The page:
In 1997, researchers calculated that this resistance accounted for 4,394 to 9,666 avoidable transmissions.

The number of avoidable transmissions may be even higher.

A 2005 study looked at people in New York City who used injectable drugs and had been admitted to a drug detoxification program. The researchers concluded that the legalization of syringe exchange programs helped reduce HIV prevalence among this group from 50 percent in 1990 to 17 percent in 2002.

Pop culture opens up conversations

In 1985, actor Rock Hudson became the first major public figure to announce he had AIDS. Before he died that same year, he donated $250,000 to help establish the organization later known as amfAR, the Foundation for AIDS Research. Friend and actress Elizabeth Taylor was the national chairperson until her death in 2011.

In 1987, Princess Diana also made international headlines after she shook hands with an HIV-positive man.

Pop culture icon Freddie Mercury, singer for the band Queen, passed away from AIDS-related illness in 1991. Since then, many other public figures have revealed that they’re HIV-positive, including:

  • tennis star Arthur Ashe
  • former basketball star and entrepreneur Magic Johnson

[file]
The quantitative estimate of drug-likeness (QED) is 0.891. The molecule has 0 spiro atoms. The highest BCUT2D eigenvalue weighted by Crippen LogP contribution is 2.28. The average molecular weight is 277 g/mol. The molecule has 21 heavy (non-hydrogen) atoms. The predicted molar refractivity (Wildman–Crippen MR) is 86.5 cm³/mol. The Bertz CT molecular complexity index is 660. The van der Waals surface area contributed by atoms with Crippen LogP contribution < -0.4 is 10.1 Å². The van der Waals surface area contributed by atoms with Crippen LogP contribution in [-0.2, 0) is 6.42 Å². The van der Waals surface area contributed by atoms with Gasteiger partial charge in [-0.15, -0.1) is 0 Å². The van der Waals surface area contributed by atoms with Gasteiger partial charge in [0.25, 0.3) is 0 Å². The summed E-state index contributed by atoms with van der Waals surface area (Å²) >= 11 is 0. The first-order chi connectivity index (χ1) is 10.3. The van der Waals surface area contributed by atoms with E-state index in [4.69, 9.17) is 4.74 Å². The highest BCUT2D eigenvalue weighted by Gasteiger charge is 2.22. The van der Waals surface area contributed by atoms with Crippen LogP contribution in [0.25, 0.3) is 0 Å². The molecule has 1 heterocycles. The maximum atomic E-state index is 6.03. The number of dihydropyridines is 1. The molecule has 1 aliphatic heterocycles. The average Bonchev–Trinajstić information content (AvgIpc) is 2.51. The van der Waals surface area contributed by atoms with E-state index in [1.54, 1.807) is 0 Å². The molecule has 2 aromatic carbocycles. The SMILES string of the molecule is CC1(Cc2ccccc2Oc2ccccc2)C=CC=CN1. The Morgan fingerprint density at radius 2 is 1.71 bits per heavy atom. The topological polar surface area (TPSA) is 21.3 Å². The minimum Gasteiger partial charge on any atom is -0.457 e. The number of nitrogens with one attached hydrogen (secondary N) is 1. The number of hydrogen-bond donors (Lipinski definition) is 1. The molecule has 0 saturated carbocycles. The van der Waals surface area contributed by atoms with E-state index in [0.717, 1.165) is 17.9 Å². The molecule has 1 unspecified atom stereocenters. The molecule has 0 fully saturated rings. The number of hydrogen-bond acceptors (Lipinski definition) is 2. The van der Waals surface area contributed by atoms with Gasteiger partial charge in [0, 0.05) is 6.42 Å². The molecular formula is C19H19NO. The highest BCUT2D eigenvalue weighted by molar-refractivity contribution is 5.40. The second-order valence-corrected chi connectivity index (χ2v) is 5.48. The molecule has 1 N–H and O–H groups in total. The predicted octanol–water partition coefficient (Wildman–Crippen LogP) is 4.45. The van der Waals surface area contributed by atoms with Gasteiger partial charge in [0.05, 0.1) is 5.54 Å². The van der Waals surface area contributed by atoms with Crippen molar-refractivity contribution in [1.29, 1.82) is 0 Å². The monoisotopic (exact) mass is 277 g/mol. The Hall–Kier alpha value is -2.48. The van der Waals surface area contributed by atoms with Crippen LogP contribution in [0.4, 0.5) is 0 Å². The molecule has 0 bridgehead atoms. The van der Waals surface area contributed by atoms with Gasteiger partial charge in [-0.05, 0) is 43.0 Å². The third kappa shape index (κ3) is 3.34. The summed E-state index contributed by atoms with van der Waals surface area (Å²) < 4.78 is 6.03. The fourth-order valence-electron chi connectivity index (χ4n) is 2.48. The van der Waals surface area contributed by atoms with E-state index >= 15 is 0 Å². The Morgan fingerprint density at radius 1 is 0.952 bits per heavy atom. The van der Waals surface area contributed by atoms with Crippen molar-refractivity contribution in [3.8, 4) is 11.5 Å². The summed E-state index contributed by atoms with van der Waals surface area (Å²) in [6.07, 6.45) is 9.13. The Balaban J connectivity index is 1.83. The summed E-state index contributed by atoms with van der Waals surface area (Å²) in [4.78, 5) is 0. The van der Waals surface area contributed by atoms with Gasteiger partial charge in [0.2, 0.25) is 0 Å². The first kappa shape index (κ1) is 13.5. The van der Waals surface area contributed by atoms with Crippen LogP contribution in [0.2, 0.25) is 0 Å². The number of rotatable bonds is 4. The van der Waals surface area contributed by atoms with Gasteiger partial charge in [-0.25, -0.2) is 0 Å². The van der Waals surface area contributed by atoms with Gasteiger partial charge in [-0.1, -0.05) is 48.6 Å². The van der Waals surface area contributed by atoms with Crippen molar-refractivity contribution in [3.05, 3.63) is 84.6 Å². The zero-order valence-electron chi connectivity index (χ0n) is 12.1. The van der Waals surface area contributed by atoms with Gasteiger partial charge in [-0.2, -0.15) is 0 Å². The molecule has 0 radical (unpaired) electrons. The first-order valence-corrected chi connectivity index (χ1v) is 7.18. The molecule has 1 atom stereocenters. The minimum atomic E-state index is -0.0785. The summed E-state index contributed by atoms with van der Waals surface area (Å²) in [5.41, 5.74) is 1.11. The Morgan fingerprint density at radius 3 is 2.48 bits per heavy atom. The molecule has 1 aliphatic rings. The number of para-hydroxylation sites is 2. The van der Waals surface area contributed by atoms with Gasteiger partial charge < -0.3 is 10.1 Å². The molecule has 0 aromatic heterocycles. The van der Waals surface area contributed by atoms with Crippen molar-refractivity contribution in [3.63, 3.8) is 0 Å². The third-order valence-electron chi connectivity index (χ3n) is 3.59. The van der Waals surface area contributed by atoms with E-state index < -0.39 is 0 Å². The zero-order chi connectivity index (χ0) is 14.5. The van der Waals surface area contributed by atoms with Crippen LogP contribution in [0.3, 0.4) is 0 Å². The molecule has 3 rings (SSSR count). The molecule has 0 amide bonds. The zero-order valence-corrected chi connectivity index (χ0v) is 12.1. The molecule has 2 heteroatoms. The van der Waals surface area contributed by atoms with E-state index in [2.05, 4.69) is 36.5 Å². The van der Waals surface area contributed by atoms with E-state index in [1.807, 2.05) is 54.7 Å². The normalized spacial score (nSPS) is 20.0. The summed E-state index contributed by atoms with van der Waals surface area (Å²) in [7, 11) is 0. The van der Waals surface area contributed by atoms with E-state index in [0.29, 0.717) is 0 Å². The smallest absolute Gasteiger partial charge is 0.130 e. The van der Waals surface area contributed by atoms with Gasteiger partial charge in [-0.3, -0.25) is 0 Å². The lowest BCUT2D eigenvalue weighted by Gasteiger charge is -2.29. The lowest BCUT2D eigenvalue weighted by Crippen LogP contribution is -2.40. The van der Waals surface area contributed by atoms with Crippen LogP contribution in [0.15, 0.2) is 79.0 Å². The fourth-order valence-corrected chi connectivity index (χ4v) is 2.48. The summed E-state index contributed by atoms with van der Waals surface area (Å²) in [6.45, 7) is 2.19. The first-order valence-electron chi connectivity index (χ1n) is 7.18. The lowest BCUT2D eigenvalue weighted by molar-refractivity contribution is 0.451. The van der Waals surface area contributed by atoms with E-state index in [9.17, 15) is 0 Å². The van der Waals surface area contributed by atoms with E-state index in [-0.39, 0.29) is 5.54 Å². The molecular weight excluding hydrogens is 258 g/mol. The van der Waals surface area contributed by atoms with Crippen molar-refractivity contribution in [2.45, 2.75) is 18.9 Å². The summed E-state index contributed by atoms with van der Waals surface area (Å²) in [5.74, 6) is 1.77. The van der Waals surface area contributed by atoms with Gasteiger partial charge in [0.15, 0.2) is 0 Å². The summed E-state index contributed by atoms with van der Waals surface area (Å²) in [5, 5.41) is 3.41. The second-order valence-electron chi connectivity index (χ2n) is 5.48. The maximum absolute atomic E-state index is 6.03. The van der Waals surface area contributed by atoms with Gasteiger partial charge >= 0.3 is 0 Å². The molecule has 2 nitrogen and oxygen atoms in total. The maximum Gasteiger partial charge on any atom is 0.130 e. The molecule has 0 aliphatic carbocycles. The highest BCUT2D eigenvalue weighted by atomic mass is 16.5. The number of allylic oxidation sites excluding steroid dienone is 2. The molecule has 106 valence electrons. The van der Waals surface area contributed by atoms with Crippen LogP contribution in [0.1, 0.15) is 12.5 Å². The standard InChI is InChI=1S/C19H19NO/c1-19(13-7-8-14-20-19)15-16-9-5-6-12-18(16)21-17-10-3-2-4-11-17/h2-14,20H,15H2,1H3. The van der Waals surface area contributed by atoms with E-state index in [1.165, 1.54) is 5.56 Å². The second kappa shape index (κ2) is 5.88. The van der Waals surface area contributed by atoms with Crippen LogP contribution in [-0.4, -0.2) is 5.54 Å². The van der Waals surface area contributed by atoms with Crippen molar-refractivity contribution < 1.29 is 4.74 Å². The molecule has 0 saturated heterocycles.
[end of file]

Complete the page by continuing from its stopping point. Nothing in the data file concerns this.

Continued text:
• Pedro Zamora, a cast member on MTV’s “The Real World: San Francisco”
  • actor Charlie Sheen, who announced his status on national television in 2015
  • hairstylist and television personality Jonathan Van Ness
  • actor and singer Billy Porter

In September 1985, President Ronald Reagan called AIDS research “a top priority” for his administration. This came amidst criticism that government funding was inadequate and not enough had been done to find a treatment or cure. This was Reagan’s first public statement about AIDS.

Zidovudine, commonly known as AZT, was introduced in 1987 as the first treatment for HIV. Scientists also developed treatments to reduce transmission during pregnancy.

In 1995, President Bill Clinton hosted the first White House Conference on HIV and AIDS, and called for a vaccine research center. This center later opened in 1999.

Throughout the years, the government has continued to fund HIV- and AIDS-related:

  • systems of care
  • counseling
  • testing services
  • treatment
  • studies and research

In 1996, in Vancouver, researchers at the 11th International Conference on AIDS introduced the concept of highly active antiretroviral therapy (HAART). This regimen requires people with HIV to take a combination of at least three medications daily. HAART, which is commonly known as antiretroviral therapy, became the new treatment standard in 1997.

Between 1996 and 1997, deaths from HIV decreased by 47 percent in the United States, largely as a result of HAART.

Also in 1997, the FDA approved Combivir. Combivir combines the drugs zidovudine and lamivudine into a single medication, making HIV medications easier to take.